I am highly impressed with the diversity of perspectives and issues on AAPIs addressed by this volume. It is an outstanding effort to overcome the disregard and invisibility of AAPIs in higher education and provides a more authentic and nuanced view that strongly challenges many pervasive stereotypes about this widely misunderstood but increasingly significant group.

    Dr. Bob H. Suzuki, President Emeritus, California State Polytechnic University, Pomona

    This book assembles an extensive array of extraordinarily authentic accounts of Asian American and Pacific Islander experiences. Each chapter uniquely synthesizes theory, research, and practice to inform efforts to effectuate positive campus environments for AAPIs. A must-read for policymakers, educators, and students who seek new insights and approaches to help AAPI college students succeed.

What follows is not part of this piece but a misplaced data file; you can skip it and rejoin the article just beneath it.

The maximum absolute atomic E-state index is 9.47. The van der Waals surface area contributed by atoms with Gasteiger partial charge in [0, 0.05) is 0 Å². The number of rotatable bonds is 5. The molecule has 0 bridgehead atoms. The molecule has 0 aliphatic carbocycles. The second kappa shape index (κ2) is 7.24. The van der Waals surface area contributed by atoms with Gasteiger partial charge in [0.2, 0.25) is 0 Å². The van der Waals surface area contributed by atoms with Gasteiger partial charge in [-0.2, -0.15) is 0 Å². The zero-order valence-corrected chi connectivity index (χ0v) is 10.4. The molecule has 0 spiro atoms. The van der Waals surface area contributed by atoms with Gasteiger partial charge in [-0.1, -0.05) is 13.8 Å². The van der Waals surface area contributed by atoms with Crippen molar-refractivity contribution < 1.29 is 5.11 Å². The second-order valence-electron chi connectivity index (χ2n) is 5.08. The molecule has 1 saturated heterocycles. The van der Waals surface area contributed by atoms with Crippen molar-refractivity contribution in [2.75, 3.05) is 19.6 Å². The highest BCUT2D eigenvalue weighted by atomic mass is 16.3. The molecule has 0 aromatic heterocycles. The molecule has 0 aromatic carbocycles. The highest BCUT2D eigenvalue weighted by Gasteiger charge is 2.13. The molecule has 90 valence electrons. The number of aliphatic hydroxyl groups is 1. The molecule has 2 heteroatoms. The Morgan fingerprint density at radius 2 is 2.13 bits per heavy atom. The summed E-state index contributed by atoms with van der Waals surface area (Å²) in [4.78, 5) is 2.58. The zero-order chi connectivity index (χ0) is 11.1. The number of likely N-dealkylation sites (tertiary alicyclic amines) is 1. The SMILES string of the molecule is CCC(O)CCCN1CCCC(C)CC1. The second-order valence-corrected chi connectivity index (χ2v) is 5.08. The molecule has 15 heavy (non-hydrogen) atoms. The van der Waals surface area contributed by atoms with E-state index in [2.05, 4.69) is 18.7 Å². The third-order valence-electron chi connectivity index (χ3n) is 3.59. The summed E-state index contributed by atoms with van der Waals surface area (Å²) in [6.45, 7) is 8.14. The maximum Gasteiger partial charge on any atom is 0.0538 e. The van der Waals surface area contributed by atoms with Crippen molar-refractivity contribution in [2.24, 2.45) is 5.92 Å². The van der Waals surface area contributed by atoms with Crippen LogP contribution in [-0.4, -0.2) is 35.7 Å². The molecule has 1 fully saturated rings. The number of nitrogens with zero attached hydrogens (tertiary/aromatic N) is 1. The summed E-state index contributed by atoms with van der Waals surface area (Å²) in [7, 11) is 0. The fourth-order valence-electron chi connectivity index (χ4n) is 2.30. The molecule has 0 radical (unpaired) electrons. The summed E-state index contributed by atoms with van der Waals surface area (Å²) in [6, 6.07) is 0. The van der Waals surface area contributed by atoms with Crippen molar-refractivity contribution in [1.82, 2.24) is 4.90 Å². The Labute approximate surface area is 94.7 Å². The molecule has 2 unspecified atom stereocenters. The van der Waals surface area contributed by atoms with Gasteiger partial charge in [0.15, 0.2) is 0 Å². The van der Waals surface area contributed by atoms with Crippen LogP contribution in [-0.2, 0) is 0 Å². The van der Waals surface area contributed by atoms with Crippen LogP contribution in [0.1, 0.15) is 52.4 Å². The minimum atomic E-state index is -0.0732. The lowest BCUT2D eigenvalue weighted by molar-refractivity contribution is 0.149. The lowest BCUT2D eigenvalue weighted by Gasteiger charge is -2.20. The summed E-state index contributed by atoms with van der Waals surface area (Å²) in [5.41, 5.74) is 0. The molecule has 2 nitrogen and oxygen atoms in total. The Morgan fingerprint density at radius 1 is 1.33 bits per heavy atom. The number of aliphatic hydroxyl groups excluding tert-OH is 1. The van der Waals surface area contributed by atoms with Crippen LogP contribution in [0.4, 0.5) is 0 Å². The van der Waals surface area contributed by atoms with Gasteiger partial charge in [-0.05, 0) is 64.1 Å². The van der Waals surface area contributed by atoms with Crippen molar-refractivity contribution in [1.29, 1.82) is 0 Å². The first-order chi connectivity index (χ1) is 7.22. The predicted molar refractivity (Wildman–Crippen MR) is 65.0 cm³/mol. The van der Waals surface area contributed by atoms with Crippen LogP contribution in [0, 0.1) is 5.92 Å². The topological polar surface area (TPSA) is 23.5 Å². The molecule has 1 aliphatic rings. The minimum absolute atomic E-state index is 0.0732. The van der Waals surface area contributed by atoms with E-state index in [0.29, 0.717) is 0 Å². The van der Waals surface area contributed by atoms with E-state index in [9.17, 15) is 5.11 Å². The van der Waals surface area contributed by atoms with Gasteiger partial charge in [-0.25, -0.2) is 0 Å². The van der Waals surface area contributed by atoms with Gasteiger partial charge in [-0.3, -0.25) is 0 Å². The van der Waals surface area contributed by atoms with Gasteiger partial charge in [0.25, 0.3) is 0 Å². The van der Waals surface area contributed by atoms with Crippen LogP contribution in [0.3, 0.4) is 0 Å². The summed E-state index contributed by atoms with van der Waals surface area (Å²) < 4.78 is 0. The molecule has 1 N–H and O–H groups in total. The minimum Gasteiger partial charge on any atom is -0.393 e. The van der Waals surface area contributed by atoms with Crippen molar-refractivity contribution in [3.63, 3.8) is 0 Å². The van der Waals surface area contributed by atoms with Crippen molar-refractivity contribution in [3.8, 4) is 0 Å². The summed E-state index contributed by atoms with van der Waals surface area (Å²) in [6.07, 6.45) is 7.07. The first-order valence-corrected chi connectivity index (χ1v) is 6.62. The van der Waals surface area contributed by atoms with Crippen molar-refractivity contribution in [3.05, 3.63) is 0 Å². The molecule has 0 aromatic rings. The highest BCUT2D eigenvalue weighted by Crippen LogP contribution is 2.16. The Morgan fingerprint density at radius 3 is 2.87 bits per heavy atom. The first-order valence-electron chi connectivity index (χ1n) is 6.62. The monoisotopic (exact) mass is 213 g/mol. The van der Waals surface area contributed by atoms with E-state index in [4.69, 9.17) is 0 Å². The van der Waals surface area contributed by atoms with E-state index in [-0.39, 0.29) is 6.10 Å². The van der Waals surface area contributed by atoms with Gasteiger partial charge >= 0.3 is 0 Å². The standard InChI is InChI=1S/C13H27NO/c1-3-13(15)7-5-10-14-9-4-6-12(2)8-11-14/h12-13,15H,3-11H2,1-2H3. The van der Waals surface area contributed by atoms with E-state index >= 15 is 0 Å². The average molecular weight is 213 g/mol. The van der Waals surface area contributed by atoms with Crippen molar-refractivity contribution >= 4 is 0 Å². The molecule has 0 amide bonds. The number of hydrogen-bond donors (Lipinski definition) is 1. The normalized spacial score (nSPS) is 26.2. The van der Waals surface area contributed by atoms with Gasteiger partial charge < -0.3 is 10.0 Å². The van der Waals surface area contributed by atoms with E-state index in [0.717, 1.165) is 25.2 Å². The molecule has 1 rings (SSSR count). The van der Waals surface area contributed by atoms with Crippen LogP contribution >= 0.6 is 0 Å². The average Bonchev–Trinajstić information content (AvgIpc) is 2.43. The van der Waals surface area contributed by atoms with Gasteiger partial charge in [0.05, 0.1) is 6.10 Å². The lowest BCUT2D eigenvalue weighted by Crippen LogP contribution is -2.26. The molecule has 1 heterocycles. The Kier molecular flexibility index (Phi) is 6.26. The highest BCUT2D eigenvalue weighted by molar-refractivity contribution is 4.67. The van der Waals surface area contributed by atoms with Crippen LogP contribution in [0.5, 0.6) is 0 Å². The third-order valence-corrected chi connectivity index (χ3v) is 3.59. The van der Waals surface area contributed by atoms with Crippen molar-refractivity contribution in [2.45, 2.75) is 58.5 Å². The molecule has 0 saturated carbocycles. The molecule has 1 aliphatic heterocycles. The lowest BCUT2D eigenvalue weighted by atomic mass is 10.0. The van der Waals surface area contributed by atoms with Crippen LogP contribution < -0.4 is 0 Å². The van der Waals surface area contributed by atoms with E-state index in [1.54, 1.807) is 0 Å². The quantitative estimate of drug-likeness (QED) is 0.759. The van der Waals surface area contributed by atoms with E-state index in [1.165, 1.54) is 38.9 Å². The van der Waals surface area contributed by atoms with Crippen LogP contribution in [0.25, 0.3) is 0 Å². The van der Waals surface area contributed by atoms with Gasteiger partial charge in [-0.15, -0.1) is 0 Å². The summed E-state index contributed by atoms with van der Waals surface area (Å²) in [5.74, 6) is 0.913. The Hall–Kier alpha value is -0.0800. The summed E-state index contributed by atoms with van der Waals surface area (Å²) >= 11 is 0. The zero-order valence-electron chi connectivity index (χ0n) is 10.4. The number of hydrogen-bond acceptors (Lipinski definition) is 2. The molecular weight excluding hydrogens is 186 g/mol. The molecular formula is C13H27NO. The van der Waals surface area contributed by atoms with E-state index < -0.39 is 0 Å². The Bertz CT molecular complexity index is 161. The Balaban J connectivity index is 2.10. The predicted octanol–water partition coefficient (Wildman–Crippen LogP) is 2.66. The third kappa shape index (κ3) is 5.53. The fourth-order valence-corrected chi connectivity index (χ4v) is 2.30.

Doris Ching, Emeritus Vice President for Student Affairs, University of Hawaii System

    Covering topics from identity to activism and admissions to the glass ceiling, this ground-breaking volume fills a gaping hole in higher educational research on Asian Americans and Pacific Islanders. Using critical theories, national data sets, and case studies, scholars provide campuses with new findings and approaches to address the unequal treatment of AAPI students and faculty.

    Shirley Hune, Professor of Educational Leadership and Policy Studies, University of Washington